Comment: For protests to have lasted this long, elements of the Thai royal family must oppose the Yingluck government as they opposed that of her brother, Thaksin, which led to his ouster.
Pakistan: Fourteen men held in captivity, whom security forces insisted could not be found, appeared in court this weekend. Six of the 14 were identified by their relatives, who said they disappeared after being handed over to the military from a detention center.
Some of the men who appeared in court were unable to walk without physical support. It is alleged that four others who were held at the same time died after being tortured by intelligence agents.
"We presented these people to obey the court orders and will present more people before the court on Monday or Tuesday," Arif Nazir, a senior official of Ministry of Defense, said.
Comment: The long term, arbitrary detention without charge of a wide variety of dissidents by Pakistan security agencies in defiance of court orders has been a political and social stress point since the start of the Musharraf era. Musharraf overthrew an elected government in a coup d'état to come to power in 1999, so he also ignored the Constitution or changed the laws throughout his tenure whenever it suited him, especially as to his critics.
Supreme Court Chief Justice Iftikhar Muhammad Chaudhry, who retires on 12 December, pursued these illegal detention cases tenaciously in trying to institute respect for the rule of law in Pakistan Army and intelligence agencies.
Only since Nawaz Sharif became prime minister has there been any significant progress. Pakistani security and intelligence agencies have little to no respect for the Constitution in pursuing their national security mission. However, the attitudes and actions of the Chief of the Army Staff have great respect.
Outgoing army chief General Kayani was responsible for finding those who had disappeared. Even he waited until his last days in office to order their presentation in response to orders of the Supreme Court of Pakistan.
Pakistan: For the record. The US military has stopped all supply vehicles travelling from Afghanistan through Pakistan after protest blockades in Pakistan have threatened drivers. Protestors are against US drone attacks in Pakistan.
Comment: The Pakistan government apparently is cracking down on the protesters, but not the drone shooters. Such a distorted official reaction always points towards the money trail.
The protestors in Khyber-Pakhtunkhwa Province are an inconvenience to all the well-connected enterprises which make money off the US supply operations. If something expensive moves on the roads or rails in Pakistan, there is always money and political corruption involved.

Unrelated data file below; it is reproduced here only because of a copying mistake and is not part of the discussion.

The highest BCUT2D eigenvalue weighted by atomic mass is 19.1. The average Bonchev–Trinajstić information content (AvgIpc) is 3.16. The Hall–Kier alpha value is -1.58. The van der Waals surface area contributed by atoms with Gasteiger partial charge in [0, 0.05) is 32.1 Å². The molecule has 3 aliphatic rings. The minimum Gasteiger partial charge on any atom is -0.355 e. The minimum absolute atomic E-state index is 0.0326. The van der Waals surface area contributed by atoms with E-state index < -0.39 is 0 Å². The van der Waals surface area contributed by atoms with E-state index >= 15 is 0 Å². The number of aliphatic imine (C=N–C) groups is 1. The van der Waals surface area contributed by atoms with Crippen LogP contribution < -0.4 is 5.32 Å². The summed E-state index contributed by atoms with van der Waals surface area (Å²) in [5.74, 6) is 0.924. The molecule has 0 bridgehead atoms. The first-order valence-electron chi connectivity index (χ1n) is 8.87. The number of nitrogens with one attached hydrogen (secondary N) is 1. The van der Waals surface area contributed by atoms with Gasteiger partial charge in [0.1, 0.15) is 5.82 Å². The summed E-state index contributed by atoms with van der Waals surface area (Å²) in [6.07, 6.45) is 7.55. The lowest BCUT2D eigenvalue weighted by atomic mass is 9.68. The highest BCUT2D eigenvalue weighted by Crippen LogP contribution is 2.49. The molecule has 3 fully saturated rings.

Syria: For the record. The Organization for the Prevention of Chemical Weapons reported this weekend that all declared Syrian chemical weapons at declared sites have been destroyed.
Comment: The declaration coincided with a rebel accusation that the Syrians had fired chemical weapons last Thursday at a target in western Syrian. The rebels are losing, are lying about it and do not understand they have lost on this issue. Interested Readers are recommended to read an essay on this issue by Seymour Hersh that was published this weekend by the London Review of Books
Fratricide. Syrian rebels from the Islamic Front, an alliance of six major rebel groups formed a month ago, occupied bases and warehouses belonging to the Western-backed Free Syrian Army at the Bab al-Hawa crossing on the Turkish border, opposition sources said 7 December.
Central African Republic-France: Central African authorities ordered all forces except foreign peacekeepers and the presidential guard off the streets of Bangui on 7 December, a day after France obtained UN support for a military intervention to quell religious and ethnic clashes that have killed at least 300 people in the country.
Comment: The French are shifting combat forces from Mali to the Central African Republic. Some 1,600 French forces will be deployed. Peacemaking forces from African countries also are being organized.
Most sub-Saharan African countries obtained independence from the British or French in the early 1960s. During the past half century, few have achieved stability or established institutional procedures for changing governments without violence, despite $ trillions in aid and advice. None are immune from coups d'état or violent upheavals, after a half century.
End of NightWatch for 8 December.